Welcome To The Jungle

After the intense South African heatwave last week, I think this song is more than fitting today.

Amirite?

This Little Light Of Mine

I am altogether smitten with lighthouses.

Our love affair has been dragged around with me from the very first time that I saw one. Oddly enough, although it was love at first sight, I cannot remember when I saw my first lighthouse. I just know, in my heart, that I've always felt that way.
A similar observation can be made about my faith - I don't know when I started believing, I just know that I do.
Strangely enough, the two has always been linked for me. You know how, if someone says the word milk, your mind/memory will flash a picture of a cow? Well, my mind whispers 'God' every time I see a lighthouse. (I presume it was a Sunday School lesson about how He's always there for us like the lighthouses are for the ships, or something of the sort.)
Whatever the reason, I couldn't think of a better way to end each week, than by incorporating this long standing love relationship with lighthouses in a new regular post.

Taking A Walk With Mr Mandela

As it happened, we planned a Soweto tour as our Company's Year End Function activity in 2013, and shortly after making our booking, Madiba passed away. It was a moving time for many in our nation, and on our visit to the Hector Pieterson Museum, I saw this book in the souvenir shop and immediately bought myself a copy.

At over 700 pages, it took me two years to read it. Mainly because I left it on my nightstand to gather dust for the first 23 months before scraping together the courage to open it. It's not your usual Holiday read, but I finally had enough time on my hands to delve into this big book.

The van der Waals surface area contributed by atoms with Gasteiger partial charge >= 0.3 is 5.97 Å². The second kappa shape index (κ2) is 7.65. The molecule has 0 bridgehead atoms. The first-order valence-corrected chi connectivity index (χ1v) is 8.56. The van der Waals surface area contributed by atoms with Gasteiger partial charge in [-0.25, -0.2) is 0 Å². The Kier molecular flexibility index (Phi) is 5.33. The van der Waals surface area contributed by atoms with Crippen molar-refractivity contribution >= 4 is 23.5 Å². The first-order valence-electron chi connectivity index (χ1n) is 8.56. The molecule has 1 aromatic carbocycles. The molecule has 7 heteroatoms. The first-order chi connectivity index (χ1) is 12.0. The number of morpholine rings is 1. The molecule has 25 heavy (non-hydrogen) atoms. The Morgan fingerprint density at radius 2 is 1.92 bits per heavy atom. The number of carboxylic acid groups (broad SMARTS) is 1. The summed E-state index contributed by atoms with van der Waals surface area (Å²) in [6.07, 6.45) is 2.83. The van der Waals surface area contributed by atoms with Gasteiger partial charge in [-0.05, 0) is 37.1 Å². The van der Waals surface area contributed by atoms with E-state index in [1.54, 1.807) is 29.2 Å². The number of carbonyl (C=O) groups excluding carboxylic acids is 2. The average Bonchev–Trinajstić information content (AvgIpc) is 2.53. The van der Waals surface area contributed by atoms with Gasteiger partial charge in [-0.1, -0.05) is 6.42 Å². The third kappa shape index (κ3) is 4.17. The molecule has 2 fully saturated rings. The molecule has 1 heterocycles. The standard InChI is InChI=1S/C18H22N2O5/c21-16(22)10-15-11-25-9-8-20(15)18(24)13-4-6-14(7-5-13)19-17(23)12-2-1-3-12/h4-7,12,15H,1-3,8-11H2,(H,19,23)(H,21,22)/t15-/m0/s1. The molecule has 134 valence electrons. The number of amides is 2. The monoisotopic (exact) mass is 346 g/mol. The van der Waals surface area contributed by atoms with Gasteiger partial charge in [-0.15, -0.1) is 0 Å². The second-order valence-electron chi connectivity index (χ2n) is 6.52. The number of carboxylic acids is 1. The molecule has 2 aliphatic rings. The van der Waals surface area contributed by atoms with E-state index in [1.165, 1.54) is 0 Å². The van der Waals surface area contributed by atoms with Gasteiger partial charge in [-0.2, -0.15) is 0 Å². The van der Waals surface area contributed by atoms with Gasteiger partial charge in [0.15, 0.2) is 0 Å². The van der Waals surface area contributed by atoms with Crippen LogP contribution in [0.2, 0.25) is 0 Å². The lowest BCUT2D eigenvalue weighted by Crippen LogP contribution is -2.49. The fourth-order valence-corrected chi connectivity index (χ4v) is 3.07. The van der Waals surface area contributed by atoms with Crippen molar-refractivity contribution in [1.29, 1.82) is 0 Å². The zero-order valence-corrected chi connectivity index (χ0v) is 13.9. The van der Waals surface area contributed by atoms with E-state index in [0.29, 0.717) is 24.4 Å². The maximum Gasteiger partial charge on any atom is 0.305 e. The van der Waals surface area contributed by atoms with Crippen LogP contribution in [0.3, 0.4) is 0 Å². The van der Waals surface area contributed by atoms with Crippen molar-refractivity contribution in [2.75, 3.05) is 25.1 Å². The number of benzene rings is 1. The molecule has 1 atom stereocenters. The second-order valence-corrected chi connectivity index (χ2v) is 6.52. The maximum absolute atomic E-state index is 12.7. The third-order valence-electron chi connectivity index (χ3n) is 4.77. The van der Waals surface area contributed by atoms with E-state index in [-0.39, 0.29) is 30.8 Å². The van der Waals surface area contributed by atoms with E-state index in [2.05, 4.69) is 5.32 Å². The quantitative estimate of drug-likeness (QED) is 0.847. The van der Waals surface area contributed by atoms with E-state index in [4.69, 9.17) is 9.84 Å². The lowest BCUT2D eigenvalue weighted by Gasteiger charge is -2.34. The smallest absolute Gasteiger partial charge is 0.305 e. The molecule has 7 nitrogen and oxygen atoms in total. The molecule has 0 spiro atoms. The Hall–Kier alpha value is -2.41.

Nelson Mandela is such an integral part of my country's history that his story is one that all South Africans must find/make time for. [Other notables include books and movies such as Cry, the Beloved Country; Miracle Rising; and The Bang Bang Club.]

Right from the first sentence, the way the book is written reads as I imagine Mr Mandela's personality to have been like. H…

Musical Opportunity Missed

My sincerest apologies! Being back at work - opposed to playing with our new puppies - is much harder than I thought it would be, and I completely forgot to publish my usual Weird Musical Monday post.


Work Space 2016

Despite battling an unexpected summer cold, my 2015 ended on a mushy, comfortable high. Yesterday afternoon I surrendered to a surge of inspiration and we rearranged the lounge furniture for about an hour.

After numerous tries, we finally got it just right, but our nerdy satisfaction didn't end there. We then went to visit Lucy & Lilly*, ordered a take-away roadhouse dinner, and settled in with Pan's Labyrinth to ring in the New Year.

I hope this feeling of utter contentment lasts throughout most of 2016, and that the new writing nook will spurt forth a wealth of creativity.

*Their mother died last week - due to the owners' shameful neglect. They were only about three or four weeks old. Luckily we have a wonderful surrogate mother within our circle of human friends and all six pups are doing very well, but we feel that these two are still too small to leave their siblings to come home with us. We'll give them another week or so.